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A partial solar eclipse is happening soon. Here's who will be able to see it

In 2021, a partial solar eclipse is visible in Lewes, Del. This Saturday, people in the Southern Hemisphere will get a chance to glimpse the phenomenon.
Aubrey Gemignani
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NASA via Getty Images
In 2021, a partial solar eclipse is visible in Lewes, Del. This Saturday, people in the Southern Hemisphere will get a chance to glimpse the phenomenon.

If you own a pair of eclipse glasses, you might have a chance to use them on Saturday.

On April 30, a partial solar eclipse will be visible in South America, Antarctica, and the Pacific and Southern oceans, according to NASA.

A solar eclipse happens when the moon passes between the Earth and sun, temporarily blocking the sun's light. During a partial solar eclipse, the moon is not perfectly aligned with the Earth and the sun, so it will not completely cover the sun. Instead, the sun will appear to have a crescent shape, NASA said.

Here's how to see the eclipse and what you might glimpse:

How to see the eclipse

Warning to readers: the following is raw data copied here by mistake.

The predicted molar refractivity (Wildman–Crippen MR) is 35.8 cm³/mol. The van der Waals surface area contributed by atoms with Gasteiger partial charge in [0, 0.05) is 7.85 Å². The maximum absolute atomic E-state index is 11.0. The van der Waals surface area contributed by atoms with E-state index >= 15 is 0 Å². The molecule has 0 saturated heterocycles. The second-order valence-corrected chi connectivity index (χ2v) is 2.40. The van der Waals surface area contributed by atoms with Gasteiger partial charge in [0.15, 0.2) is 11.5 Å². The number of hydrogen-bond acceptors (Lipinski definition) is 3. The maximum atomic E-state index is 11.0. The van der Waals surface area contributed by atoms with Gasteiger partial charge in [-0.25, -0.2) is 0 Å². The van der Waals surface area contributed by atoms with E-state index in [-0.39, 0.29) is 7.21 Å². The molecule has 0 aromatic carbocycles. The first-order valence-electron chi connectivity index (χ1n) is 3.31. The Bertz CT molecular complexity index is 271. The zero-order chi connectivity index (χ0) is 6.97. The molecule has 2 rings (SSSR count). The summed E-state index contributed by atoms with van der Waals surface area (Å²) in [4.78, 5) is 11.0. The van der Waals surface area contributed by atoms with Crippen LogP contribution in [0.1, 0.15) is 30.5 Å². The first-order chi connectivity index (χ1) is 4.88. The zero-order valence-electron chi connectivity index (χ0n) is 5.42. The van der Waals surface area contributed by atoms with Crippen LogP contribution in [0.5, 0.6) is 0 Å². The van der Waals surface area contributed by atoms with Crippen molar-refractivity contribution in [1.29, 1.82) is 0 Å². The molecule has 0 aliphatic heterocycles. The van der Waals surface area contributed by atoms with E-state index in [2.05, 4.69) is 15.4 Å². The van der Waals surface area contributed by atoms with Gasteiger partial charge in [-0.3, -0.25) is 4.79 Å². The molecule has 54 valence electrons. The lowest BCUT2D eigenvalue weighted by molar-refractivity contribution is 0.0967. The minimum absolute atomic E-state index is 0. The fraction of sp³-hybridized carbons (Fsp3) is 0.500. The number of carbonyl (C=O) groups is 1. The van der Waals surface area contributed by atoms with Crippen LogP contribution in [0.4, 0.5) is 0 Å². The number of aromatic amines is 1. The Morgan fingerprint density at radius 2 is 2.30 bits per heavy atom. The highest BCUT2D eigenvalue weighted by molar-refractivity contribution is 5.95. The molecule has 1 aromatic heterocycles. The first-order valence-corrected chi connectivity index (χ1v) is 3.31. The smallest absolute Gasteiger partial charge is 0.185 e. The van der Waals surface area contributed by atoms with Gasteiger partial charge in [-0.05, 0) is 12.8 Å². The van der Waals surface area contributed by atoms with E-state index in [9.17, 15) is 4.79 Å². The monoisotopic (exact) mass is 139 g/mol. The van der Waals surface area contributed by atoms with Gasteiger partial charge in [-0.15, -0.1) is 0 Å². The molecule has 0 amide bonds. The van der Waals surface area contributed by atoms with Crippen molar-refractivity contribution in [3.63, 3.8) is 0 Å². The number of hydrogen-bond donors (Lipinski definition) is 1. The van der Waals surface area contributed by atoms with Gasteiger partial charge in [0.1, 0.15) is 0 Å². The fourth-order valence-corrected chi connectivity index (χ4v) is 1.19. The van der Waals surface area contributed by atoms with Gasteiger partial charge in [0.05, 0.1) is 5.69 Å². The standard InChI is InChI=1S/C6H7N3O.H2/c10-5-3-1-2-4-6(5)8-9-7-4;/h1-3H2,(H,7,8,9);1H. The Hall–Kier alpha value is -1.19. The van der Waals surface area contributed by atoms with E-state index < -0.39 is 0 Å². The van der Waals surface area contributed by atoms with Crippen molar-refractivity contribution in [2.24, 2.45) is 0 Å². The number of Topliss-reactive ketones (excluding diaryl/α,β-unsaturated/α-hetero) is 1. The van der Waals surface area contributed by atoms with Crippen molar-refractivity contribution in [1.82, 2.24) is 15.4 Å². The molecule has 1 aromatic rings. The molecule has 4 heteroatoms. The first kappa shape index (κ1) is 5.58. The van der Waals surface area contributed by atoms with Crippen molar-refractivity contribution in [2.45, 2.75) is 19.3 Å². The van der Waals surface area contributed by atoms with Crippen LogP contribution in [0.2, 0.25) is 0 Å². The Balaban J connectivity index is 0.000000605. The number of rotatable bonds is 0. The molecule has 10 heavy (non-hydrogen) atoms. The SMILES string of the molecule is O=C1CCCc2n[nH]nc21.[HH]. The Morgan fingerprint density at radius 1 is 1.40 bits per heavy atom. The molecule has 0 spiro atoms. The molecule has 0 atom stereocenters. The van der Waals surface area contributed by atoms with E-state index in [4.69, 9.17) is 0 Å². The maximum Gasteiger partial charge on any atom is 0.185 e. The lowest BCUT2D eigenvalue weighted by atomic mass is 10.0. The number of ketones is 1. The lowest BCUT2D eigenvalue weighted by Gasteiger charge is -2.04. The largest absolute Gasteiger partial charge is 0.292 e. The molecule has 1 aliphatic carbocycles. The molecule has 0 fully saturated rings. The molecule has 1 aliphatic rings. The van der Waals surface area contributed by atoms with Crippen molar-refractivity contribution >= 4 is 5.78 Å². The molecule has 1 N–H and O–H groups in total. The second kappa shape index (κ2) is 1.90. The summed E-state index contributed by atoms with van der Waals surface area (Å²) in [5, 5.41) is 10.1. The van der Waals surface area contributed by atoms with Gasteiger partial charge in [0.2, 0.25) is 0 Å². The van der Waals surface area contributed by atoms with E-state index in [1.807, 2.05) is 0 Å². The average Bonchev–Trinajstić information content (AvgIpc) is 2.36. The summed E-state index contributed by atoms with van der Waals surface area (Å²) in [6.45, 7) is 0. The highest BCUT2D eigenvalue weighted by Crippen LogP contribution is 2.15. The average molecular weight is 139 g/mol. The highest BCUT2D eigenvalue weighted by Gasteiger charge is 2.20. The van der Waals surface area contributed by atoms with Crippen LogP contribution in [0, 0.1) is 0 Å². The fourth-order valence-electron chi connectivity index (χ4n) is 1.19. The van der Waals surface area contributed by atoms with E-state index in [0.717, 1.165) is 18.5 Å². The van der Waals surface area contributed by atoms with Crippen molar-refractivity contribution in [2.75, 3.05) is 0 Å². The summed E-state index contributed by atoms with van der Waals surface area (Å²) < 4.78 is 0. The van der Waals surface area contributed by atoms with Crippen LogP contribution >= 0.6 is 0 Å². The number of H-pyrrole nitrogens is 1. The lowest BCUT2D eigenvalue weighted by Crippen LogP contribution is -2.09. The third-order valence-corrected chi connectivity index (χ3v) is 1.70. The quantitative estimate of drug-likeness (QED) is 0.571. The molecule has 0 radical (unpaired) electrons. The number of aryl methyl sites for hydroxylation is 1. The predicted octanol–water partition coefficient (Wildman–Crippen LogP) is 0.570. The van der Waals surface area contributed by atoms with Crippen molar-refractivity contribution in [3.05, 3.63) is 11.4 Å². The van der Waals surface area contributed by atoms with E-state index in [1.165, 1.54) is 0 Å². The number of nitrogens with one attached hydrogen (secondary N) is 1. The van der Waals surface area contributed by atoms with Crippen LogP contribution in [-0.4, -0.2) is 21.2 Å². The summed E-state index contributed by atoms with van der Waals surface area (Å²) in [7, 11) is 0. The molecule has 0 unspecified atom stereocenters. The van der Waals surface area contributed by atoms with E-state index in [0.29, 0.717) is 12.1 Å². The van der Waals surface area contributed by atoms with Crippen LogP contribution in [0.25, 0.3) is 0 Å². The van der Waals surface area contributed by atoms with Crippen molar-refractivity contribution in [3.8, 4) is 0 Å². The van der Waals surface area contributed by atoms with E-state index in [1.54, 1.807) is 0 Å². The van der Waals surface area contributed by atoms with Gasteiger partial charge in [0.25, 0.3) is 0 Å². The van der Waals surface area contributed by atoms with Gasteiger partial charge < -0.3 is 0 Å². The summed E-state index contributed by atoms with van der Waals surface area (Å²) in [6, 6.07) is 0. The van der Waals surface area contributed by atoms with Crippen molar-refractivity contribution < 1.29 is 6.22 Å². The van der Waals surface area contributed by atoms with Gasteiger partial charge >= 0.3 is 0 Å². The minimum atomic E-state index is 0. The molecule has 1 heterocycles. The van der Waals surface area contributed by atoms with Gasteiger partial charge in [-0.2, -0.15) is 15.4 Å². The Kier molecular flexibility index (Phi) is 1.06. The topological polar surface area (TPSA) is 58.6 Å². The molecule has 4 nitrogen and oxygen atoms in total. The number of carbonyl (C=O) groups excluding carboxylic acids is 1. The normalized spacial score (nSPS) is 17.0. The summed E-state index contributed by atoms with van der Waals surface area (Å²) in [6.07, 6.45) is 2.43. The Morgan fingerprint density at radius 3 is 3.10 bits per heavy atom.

The solar eclipse will mostly be visible in the Southern Hemisphere.

People in "Chile, Argentina, most of Uruguay, western Paraguay, southwestern Bolivia, southeastern Peru, and a small area of southwestern Brazil" will have the best chance of seeing it, according to NASA.

It will first be visible at 2:45 p.m. ET (18:45 coordinated universal time) and reach its peak at 4:42 p.m. ET (20:42 UTC).

To safely view the eclipse, you need a special pair of eclipse viewing glasses or solar viewing glasses. Sunglasses do not count. And never directly look at the sun during an eclipse.

If you don't have the correct glasses, you can create a mini projector to reflect the image of the eclipse onto a flat surface.

The next eclipse that will be visible in North America will be Oct. 14, 2023. That will be an annular eclipse, which happens when the moon nears its farthest distance from Earth and thus does not fully cover the sun. The distance gives the illusion of a "ring of fire" around the moon.

Copyright 2022 NPR. To see more, visit https://www.npr.org.

Corrected: April 29, 2022 at 12:00 AM EDT
An earlier version of this story mistakenly said an annular eclipse happens when the moon is farther away from the sun. In fact, it happens when the moon nears its farthest distance from Earth.
Ayana Archie

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